For the multiple-entry visa, you first have to enter the UAE on a visit visa and then head to your respective immigration office — this is also a good place to get the most up-to-date information on the process as the UAE is very fast moving and regulations may differ between emirates. To be eligible for this type of visa, you, as well as your property, need to meet the following criteria:
The visa holder in question can sponsor their spouse and children for their multiple-entry visa. This visa is valid for six months at a time and can be immediately renewed from abroad.
Alternatively, property owners in the UAE can get a residence permit valid for three years. This legislation was introduced in 2011. Criteria for eligibility are similar to those for the multiple-entry visa, but you should definitely check with the immigration services of your respective emirate.
The highest percentage of expats, in particular those not looking to make a long-term investment, are found in the emirates of Dubai and Abu Dhabi. On top of this, the governments of these two emirates provide more services related to house hunting. The focus of this section will therefore be on these two emirates.
As in the case of opening their property market up to foreign buyers, Dubai is ahead of Abu Dhabi when it comes to rental regulations. The Land Department offers a Rental Increase Calculator to see whether the rent on your property is reasonable and by how much it is allowed to increase. Tenants in Abu Dhabi are worse off in this respect as the municipality has in fact removed the previous five percent rental cap and has yet to introduce a similar index as the one in Dubai.
Further measures to regulate the renting of accommodation include the Rental Dispute Center in Dubai and the Rent Dispute Settlement Committee in Abu Dhabi: they deal with any serious disagreements between landlords and tenants. Renting in Dubai also means paying the Dubai Municipality housing fee — five percent of the annual rent — on top of rent. The Dubai Electricity and Water Authority adds the housing fee to your monthly utility bills. Abu Dhabi, on the other hand, does not have such an additional fee.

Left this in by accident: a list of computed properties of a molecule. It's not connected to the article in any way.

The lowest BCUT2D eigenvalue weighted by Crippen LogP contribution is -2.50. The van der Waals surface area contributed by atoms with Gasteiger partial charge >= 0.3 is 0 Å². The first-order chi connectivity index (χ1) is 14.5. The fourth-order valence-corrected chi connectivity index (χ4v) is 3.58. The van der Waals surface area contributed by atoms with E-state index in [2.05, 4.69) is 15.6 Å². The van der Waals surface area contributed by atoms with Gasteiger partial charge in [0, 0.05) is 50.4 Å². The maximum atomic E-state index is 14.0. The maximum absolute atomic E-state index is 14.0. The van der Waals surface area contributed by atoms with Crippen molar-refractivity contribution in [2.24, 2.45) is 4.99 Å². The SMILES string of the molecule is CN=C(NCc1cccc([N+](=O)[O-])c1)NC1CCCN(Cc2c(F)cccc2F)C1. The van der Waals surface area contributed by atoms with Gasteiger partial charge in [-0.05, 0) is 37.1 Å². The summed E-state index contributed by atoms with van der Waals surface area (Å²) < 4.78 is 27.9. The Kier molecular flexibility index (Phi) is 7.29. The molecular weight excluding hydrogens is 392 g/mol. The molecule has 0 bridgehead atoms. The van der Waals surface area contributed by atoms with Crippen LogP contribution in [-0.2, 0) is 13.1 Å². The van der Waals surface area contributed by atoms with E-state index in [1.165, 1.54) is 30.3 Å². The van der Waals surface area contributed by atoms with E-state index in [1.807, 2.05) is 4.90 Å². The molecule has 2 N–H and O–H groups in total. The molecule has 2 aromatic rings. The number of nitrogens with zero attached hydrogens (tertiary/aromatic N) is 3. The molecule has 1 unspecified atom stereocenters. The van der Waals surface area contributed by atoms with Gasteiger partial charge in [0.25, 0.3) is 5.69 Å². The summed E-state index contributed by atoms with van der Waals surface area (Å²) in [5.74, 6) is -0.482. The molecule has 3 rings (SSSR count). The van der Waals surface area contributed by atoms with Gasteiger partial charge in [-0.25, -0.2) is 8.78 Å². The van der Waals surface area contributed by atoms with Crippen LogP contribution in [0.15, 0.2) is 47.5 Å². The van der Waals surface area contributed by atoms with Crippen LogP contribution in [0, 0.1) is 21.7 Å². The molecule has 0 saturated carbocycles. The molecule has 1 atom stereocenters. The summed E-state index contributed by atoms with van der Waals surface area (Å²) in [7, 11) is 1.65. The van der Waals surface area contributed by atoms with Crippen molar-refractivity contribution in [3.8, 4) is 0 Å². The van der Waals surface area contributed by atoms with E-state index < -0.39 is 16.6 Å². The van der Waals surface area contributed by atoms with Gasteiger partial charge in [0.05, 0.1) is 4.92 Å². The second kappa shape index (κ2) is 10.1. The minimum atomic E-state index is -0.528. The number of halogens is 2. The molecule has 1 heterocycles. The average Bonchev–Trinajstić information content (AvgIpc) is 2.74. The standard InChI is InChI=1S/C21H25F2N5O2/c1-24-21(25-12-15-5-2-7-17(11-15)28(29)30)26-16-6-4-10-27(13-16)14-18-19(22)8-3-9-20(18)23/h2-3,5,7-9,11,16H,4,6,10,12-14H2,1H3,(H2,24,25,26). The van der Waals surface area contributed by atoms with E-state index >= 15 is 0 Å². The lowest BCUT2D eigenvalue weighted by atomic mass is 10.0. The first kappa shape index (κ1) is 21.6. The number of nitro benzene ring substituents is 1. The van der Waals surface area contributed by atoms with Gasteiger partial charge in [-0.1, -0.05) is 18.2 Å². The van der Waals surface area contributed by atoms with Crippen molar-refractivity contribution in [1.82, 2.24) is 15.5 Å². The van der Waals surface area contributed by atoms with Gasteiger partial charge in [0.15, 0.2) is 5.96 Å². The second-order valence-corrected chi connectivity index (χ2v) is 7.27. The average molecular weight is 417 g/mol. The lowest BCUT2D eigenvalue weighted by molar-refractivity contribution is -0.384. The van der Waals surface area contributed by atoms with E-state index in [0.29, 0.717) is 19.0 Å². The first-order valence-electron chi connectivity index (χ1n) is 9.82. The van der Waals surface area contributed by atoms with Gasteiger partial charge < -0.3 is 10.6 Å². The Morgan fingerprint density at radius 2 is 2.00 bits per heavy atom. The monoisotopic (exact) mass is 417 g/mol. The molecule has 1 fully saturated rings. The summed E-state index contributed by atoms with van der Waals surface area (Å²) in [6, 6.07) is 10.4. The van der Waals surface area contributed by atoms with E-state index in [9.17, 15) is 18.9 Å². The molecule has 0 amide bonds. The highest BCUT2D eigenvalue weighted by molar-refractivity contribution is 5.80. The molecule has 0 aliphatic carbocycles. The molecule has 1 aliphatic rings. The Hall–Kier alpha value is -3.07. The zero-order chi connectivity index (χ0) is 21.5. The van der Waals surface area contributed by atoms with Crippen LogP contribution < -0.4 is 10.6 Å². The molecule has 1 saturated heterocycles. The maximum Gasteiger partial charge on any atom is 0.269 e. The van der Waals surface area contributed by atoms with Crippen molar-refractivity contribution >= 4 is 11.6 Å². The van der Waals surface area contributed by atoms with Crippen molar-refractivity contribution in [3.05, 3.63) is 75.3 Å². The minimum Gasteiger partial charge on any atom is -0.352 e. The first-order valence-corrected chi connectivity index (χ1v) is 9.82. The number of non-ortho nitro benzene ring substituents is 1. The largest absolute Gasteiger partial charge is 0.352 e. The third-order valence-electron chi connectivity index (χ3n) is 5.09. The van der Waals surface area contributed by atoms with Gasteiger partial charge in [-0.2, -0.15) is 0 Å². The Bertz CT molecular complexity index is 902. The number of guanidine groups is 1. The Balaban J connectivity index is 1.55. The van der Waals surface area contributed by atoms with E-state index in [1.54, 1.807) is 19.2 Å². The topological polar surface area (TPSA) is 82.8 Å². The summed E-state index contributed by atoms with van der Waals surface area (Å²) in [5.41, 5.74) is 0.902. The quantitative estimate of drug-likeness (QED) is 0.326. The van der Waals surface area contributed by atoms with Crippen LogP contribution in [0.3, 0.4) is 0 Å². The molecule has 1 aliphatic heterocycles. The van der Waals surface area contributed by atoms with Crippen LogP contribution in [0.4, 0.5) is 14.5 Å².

If you’re looking in the Dubai emirate, check out the government’s list of properties for sale on their online platform. Make use of the Real Estate Regulatory Agency set up by the Dubai government informing prospective home owners and tenants of what to expect in terms of contracts and rents. Unfortunately, prospective tenants in Abu Dhabi don’t have access to any similar government services.
Other than that, newspapers such as Gulf News and Emirates 24/7 can provide you with some listings. Naturally, real estate agents will have their own website. Here are some popular real estate agencies and property websites in the UAE:
Standard agent fees are between two percent and five percent of the amount involved in the transaction for buyers, the latter being rather steep. However, five percent of the annual rent is a standard fee if you use a real estate agent to find rental property. In Dubai, make sure to ask your real estate agent for their RERA card. Ras Al-Khaimah’s real estate authority is working on implementing a similar registration service.
If you have yet to decide on a specific emirate and want to be thrifty when it comes to your choice of accommodation, be it rented or bought, use online comparison tools to check up on such details as rent to price ratios and mortgages as a percentage of income across the UAE.
We do our best to keep this article up to date. However, we cannot guarantee that the information provided is always current or complete.